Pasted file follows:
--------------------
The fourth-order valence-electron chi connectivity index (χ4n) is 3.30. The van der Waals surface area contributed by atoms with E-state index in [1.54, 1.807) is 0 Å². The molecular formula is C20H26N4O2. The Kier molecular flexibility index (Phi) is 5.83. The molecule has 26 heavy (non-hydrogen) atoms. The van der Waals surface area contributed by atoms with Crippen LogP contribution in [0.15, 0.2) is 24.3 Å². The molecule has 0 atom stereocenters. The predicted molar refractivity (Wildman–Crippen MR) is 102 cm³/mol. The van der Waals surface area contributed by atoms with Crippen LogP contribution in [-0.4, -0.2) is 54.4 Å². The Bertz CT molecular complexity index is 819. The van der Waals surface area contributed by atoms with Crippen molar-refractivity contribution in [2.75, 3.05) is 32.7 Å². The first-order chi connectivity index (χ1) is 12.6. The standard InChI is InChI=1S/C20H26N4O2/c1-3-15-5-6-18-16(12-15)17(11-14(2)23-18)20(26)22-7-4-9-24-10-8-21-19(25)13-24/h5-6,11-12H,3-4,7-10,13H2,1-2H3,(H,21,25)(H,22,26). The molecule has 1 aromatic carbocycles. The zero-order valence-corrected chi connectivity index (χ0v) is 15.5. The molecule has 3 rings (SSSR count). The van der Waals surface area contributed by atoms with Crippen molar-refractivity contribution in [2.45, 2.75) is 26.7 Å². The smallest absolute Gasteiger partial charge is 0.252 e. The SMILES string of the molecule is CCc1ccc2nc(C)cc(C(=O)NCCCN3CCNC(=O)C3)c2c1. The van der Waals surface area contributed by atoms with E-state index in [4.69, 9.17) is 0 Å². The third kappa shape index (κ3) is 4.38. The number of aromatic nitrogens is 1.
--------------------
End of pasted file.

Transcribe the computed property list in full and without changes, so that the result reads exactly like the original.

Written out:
The fourth-order valence-electron chi connectivity index (χ4n) is 3.30. The van der Waals surface area contributed by atoms with E-state index in [1.54, 1.807) is 0 Å². The molecular formula is C20H26N4O2. The Kier molecular flexibility index (Phi) is 5.83. The molecule has 26 heavy (non-hydrogen) atoms. The van der Waals surface area contributed by atoms with Crippen LogP contribution in [0.15, 0.2) is 24.3 Å². The molecule has 0 atom stereocenters. The predicted molar refractivity (Wildman–Crippen MR) is 102 cm³/mol. The van der Waals surface area contributed by atoms with Crippen LogP contribution in [-0.4, -0.2) is 54.4 Å². The Bertz CT molecular complexity index is 819. The van der Waals surface area contributed by atoms with Crippen molar-refractivity contribution in [2.75, 3.05) is 32.7 Å². The first-order chi connectivity index (χ1) is 12.6. The standard InChI is InChI=1S/C20H26N4O2/c1-3-15-5-6-18-16(12-15)17(11-14(2)23-18)20(26)22-7-4-9-24-10-8-21-19(25)13-24/h5-6,11-12H,3-4,7-10,13H2,1-2H3,(H,21,25)(H,22,26). The molecule has 1 aromatic carbocycles. The zero-order valence-corrected chi connectivity index (χ0v) is 15.5. The molecule has 3 rings (SSSR count). The van der Waals surface area contributed by atoms with Crippen molar-refractivity contribution in [2.45, 2.75) is 26.7 Å². The smallest absolute Gasteiger partial charge is 0.252 e. The SMILES string of the molecule is CCc1ccc2nc(C)cc(C(=O)NCCCN3CCNC(=O)C3)c2c1. The van der Waals surface area contributed by atoms with E-state index in [4.69, 9.17) is 0 Å². The third kappa shape index (κ3) is 4.38. The number of aromatic nitrogens is 1.